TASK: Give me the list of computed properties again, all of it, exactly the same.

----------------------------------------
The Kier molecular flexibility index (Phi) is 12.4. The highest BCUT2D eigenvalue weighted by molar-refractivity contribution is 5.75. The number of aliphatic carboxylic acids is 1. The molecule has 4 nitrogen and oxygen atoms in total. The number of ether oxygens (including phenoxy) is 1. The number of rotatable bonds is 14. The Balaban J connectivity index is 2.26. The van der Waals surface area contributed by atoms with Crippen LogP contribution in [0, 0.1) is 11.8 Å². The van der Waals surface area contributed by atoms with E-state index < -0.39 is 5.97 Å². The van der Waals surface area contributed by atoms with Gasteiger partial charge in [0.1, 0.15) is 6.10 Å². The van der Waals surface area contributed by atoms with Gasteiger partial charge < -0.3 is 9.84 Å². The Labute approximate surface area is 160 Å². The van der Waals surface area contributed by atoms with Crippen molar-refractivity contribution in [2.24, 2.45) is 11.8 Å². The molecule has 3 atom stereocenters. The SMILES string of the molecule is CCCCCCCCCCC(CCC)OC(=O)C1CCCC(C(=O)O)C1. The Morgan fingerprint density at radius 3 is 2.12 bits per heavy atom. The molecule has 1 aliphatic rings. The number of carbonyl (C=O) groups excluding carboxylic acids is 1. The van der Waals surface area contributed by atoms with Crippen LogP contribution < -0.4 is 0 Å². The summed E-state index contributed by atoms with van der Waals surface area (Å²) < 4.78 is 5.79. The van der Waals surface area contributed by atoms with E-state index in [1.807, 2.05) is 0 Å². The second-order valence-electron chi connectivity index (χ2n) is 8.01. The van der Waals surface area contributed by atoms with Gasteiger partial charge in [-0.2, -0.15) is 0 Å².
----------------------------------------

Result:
The Kier molecular flexibility index (Phi) is 12.4. The highest BCUT2D eigenvalue weighted by molar-refractivity contribution is 5.75. The number of aliphatic carboxylic acids is 1. The molecule has 4 nitrogen and oxygen atoms in total. The number of ether oxygens (including phenoxy) is 1. The number of rotatable bonds is 14. The Balaban J connectivity index is 2.26. The van der Waals surface area contributed by atoms with Crippen LogP contribution in [0, 0.1) is 11.8 Å². The van der Waals surface area contributed by atoms with E-state index < -0.39 is 5.97 Å². The van der Waals surface area contributed by atoms with Gasteiger partial charge in [0.1, 0.15) is 6.10 Å². The van der Waals surface area contributed by atoms with Gasteiger partial charge < -0.3 is 9.84 Å². The Labute approximate surface area is 160 Å². The van der Waals surface area contributed by atoms with Crippen molar-refractivity contribution in [2.24, 2.45) is 11.8 Å². The molecule has 3 atom stereocenters. The SMILES string of the molecule is CCCCCCCCCCC(CCC)OC(=O)C1CCCC(C(=O)O)C1. The Morgan fingerprint density at radius 3 is 2.12 bits per heavy atom. The molecule has 1 aliphatic rings. The number of carbonyl (C=O) groups excluding carboxylic acids is 1. The van der Waals surface area contributed by atoms with Crippen LogP contribution < -0.4 is 0 Å². The summed E-state index contributed by atoms with van der Waals surface area (Å²) < 4.78 is 5.79. The van der Waals surface area contributed by atoms with E-state index in [1.807, 2.05) is 0 Å². The second-order valence-electron chi connectivity index (χ2n) is 8.01. The van der Waals surface area contributed by atoms with Gasteiger partial charge in [-0.2, -0.15) is 0 Å².